Does the world really need another cover of the Cranberries’ smash hit Zombie? As it turns out, Luciana Zogbi and Andre Soueid’s sublime cover demonstrates that, in the right hands, there is always room for interpretations of classic songs. Not only do Zogbi and Soueid give the song a fresh arrangement, but they universalise its humanitarian message.
The first thing one notices with Zogbi and Soueid’s version is the haunting tone of Soueid’s beautifully controlled violin playing, which sits on a discreet piano background. Whereas Zombie was one of the harder rocking tracks in the Cranberries repertoire, Soueid’s playing brings the melody to the fore, and the effect is mesmerising.
Just when you’d happily listen to Soueid play an instrumental version of Zombie, the camera pans to Luciano Zogbi. The moment she starts singing, you know it’s only going to get better. She has a lovely voice, her enunciation and timing are superb, and she’s got soul to spare. Then there is the fact that Sao Paulo-based Zogbi has Brasilian and Lebanese ancestry, while Soueid is Lebanese and based in Beruit. Given the social strife in Brasil and Lebanon, this cover is particularly poignant.
There was always a universal aspect to Dolores O’Riordan’s lyrics, which primarily addressed the “Troubles”. Fortunately, the Troubles have largely passed. Despite her clear singing, Zogbi lacks an Irish accent. When she sings about tanks and bombs and guns, she sings from the heart and it’s as if she were addressing present-day Brazil and Lebanon and beyond… Zogbi has a very large following since her John Legend cover went viral in 2014, so her songs make an impact. Here is her breakout video:
Zogbi’s cover of All of Me has amassed 122m Youtube views. It remains her most popular video, and no doubt contributes to her having 2.82M subscribers to her channel (and to the 9.9m views of the Zogbi and Soueid’s Zombie). Speaking to Naluda Magazine in 2018, Zogbi described her experience with All of Me: “I never imagined being able to do music professionally. It was too far away from my world. I posted a singing video on YouTube for my family and friends, and to my surprise, it went viral. So I continued posting covers on YouTube and I’m now starting to share my own original music”. Zogbi adds that the internet acted like a “magical stage” with access to millions of viewers worldwide. “It’s like this amazing venue with no maximum capacity”, she concludes.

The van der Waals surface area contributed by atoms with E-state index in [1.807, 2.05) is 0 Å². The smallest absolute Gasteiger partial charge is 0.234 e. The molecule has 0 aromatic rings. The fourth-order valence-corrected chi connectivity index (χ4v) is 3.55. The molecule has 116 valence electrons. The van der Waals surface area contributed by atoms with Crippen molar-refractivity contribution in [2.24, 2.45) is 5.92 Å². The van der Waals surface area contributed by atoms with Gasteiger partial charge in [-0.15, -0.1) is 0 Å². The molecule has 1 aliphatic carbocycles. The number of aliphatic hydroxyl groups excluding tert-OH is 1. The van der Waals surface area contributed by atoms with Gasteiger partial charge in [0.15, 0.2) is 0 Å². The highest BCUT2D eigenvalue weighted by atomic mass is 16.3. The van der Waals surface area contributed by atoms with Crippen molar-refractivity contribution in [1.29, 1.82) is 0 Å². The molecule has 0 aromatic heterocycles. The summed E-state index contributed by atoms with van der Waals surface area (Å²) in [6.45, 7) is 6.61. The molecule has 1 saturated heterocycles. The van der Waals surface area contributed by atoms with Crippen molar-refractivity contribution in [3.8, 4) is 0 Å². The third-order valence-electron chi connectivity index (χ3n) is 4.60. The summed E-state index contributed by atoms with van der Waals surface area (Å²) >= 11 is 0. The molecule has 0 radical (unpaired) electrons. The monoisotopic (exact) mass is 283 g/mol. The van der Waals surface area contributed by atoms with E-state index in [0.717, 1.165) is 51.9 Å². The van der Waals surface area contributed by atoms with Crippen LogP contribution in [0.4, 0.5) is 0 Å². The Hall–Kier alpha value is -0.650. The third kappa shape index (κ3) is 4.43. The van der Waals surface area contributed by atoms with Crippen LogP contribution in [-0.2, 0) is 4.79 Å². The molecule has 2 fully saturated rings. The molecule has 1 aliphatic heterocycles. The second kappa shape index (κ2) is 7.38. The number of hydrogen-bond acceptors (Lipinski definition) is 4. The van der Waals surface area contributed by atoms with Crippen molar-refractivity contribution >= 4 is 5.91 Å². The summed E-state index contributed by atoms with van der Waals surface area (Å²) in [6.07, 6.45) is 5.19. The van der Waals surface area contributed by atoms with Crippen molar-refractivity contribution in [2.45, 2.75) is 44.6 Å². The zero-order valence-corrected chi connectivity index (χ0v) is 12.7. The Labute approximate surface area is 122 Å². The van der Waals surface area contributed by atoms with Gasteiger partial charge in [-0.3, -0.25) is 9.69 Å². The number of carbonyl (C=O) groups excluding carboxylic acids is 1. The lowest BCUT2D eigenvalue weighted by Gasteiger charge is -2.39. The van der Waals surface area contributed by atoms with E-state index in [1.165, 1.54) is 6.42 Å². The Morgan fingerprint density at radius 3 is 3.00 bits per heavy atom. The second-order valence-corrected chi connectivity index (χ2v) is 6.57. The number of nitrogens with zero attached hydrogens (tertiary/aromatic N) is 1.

30-year-old Andre Soueid joined the Lebanese National Conservatory at the age of six. By the time he was nine, he was playing weddings. He soon progressed to yachts and clubs, often accompanying tracks laid down by DJs. In time, he was playing at Beruit’s most prestigious venues. His accompaniment of established Arabic performers (he name-checks Ragheb Alame, Elissa, Melhem Barakat, Nawal Al Zoghbi and Michel Fadel) led to him performing around the Middle East, and took him to Canada and the USA.
Soueid joined the renowned Lebanese Oriental Orchestra in 2010. Within a year, he was composing and arranging original works for the orchestra. Over the last seven years, Soueid has posted videos to his YouTube channel. The music he posts covers a wide range of styles, from what he calls Oriental deep house and melodic techno to covers of popular songs (English and Arabic) to traditional Arabic music (both folk songs and classical). There are also examples of his work with the Lebanese Oriental Orchestra. With 17M views in 5 years, Soueid’s cover of Ed Sheeran’s Perfect is the most popular video on his channel. With 15m views, his violin cover of Yara by Ma Baaref is his next most popular track, which demonstrates the broad appeal of his music.
Andre Soueid’s finely judged accompaniment of Luciano Zogbi on Zombie, as posted on Zogbi’s channel, brought him to the attention of a far bigger audience than he has on his own channel. It also greatly enhances the track. On the evidence of Zogbi and Soueid’s Zombie, the song remains pertinent and powerful. Around the world, the anguished cry of Dolores O’Riordan’s most popular song is as resonant as ever. Would that it were otherwise. “It’s not me, It’s not my family …”
If you would like to see more from Luciana Zogbi & Andre Soueid you can subscribe to Andre’s YouTube channel or follow him on Facebook. You can subscribe to Luciana’s YouTube channel or follow her on Facebook or Instagram.